Ammonia affects performance and thermoregulation of male broiler chickens

Animal Research, Jul 2018

Shlomo Yahav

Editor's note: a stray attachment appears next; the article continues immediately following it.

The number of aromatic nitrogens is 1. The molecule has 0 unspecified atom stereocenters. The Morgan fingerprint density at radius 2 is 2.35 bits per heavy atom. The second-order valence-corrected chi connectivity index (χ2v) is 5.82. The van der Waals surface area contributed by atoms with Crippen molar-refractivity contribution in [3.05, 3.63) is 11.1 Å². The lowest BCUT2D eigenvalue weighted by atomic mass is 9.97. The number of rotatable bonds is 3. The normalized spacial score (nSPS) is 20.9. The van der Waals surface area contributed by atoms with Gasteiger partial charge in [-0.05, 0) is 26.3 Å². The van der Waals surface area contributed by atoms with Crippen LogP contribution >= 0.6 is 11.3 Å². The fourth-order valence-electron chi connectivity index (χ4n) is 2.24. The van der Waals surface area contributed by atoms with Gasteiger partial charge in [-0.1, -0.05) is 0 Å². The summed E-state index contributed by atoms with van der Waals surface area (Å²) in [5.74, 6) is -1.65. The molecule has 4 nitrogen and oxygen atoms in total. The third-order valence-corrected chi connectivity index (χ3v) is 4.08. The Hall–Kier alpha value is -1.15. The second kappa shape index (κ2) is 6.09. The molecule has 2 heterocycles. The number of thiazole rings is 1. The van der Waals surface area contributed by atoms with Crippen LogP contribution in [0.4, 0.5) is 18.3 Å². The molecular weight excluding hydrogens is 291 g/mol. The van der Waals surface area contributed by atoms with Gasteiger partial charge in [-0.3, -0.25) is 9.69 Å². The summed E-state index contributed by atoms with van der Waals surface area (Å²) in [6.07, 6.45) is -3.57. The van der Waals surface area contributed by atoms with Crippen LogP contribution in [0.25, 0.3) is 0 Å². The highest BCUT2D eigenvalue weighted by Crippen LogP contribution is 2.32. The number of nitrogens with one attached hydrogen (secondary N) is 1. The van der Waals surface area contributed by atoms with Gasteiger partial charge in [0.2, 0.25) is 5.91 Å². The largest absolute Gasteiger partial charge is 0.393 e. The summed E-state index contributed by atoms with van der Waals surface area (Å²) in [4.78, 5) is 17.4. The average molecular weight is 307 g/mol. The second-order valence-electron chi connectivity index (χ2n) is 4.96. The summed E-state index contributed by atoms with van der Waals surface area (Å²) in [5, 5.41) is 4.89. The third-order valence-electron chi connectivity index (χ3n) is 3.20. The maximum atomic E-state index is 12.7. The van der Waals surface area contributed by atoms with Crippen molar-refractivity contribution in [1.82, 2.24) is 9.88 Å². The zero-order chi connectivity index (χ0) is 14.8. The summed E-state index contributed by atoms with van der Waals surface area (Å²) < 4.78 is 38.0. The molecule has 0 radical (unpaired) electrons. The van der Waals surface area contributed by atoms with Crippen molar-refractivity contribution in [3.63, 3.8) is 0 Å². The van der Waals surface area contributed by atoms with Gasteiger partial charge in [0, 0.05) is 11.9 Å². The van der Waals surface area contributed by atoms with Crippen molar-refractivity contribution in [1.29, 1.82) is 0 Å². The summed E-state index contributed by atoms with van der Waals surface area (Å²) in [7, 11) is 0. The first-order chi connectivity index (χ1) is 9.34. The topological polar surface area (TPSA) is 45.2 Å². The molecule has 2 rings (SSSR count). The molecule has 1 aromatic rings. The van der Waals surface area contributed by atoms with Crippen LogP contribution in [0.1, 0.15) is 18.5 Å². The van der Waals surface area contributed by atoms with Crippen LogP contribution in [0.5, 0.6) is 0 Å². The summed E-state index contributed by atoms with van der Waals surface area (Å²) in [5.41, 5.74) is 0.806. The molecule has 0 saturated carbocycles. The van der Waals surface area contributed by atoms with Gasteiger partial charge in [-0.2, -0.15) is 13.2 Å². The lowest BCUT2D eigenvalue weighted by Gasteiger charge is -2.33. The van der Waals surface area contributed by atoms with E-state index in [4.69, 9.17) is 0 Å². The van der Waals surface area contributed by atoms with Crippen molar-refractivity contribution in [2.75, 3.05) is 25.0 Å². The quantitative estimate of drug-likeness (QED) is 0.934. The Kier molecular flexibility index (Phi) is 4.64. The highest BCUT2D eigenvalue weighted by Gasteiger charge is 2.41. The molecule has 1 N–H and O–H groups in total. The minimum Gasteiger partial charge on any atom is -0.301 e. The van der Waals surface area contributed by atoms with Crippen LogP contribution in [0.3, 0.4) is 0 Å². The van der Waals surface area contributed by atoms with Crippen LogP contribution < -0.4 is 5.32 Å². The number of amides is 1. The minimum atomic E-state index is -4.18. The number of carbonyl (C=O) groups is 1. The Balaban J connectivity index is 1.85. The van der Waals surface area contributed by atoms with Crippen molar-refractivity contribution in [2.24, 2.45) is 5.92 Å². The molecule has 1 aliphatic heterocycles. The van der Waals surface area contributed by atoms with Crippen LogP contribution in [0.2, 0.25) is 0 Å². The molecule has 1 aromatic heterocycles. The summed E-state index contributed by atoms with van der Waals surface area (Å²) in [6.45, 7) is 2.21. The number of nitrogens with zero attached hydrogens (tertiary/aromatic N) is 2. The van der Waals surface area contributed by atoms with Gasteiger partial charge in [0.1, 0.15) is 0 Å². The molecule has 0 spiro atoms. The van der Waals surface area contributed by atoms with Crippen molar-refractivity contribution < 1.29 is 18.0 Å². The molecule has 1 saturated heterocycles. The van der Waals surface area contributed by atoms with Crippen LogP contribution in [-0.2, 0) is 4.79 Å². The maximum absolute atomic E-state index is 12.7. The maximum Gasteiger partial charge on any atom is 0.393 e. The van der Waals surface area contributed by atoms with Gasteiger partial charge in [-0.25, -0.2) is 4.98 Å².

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Ammonia affects performance and thermoregulation of male broiler chickens